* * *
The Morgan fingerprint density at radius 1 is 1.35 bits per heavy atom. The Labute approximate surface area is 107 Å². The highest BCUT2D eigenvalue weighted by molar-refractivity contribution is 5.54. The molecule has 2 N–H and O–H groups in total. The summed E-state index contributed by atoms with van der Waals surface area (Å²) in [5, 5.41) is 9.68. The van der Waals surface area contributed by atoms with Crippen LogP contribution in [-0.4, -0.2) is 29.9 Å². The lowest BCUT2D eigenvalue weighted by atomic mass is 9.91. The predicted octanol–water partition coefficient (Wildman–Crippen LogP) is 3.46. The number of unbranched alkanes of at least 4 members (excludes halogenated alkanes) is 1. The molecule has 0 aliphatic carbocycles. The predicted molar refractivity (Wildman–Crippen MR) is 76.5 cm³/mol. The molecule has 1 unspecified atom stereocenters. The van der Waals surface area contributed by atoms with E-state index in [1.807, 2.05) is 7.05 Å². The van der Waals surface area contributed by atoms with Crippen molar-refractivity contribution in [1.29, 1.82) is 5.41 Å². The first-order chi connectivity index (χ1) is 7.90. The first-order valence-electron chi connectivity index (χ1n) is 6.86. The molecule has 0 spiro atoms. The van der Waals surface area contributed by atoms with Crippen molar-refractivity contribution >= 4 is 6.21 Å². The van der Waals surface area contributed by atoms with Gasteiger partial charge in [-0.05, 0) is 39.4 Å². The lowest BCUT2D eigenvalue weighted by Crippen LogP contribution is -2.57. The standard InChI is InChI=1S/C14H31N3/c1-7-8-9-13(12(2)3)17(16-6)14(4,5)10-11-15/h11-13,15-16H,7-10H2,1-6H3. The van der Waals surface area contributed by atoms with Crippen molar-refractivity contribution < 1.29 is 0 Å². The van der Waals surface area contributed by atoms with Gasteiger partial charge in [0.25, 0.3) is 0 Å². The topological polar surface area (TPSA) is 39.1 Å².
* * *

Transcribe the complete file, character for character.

The Morgan fingerprint density at radius 1 is 1.35 bits per heavy atom. The Labute approximate surface area is 107 Å². The highest BCUT2D eigenvalue weighted by molar-refractivity contribution is 5.54. The molecule has 2 N–H and O–H groups in total. The summed E-state index contributed by atoms with van der Waals surface area (Å²) in [5, 5.41) is 9.68. The van der Waals surface area contributed by atoms with Crippen LogP contribution in [-0.4, -0.2) is 29.9 Å². The lowest BCUT2D eigenvalue weighted by atomic mass is 9.91. The predicted octanol–water partition coefficient (Wildman–Crippen LogP) is 3.46. The number of unbranched alkanes of at least 4 members (excludes halogenated alkanes) is 1. The molecule has 0 aliphatic carbocycles. The predicted molar refractivity (Wildman–Crippen MR) is 76.5 cm³/mol. The molecule has 1 unspecified atom stereocenters. The van der Waals surface area contributed by atoms with E-state index in [1.807, 2.05) is 7.05 Å². The van der Waals surface area contributed by atoms with Crippen molar-refractivity contribution in [1.29, 1.82) is 5.41 Å². The first-order chi connectivity index (χ1) is 7.90. The first-order valence-electron chi connectivity index (χ1n) is 6.86. The molecule has 0 spiro atoms. The van der Waals surface area contributed by atoms with Crippen molar-refractivity contribution >= 4 is 6.21 Å². The van der Waals surface area contributed by atoms with Gasteiger partial charge in [-0.05, 0) is 39.4 Å². The lowest BCUT2D eigenvalue weighted by Crippen LogP contribution is -2.57. The standard InChI is InChI=1S/C14H31N3/c1-7-8-9-13(12(2)3)17(16-6)14(4,5)10-11-15/h11-13,15-16H,7-10H2,1-6H3. The van der Waals surface area contributed by atoms with Crippen molar-refractivity contribution < 1.29 is 0 Å². The van der Waals surface area contributed by atoms with Gasteiger partial charge in [0.25, 0.3) is 0 Å². The topological polar surface area (TPSA) is 39.1 Å².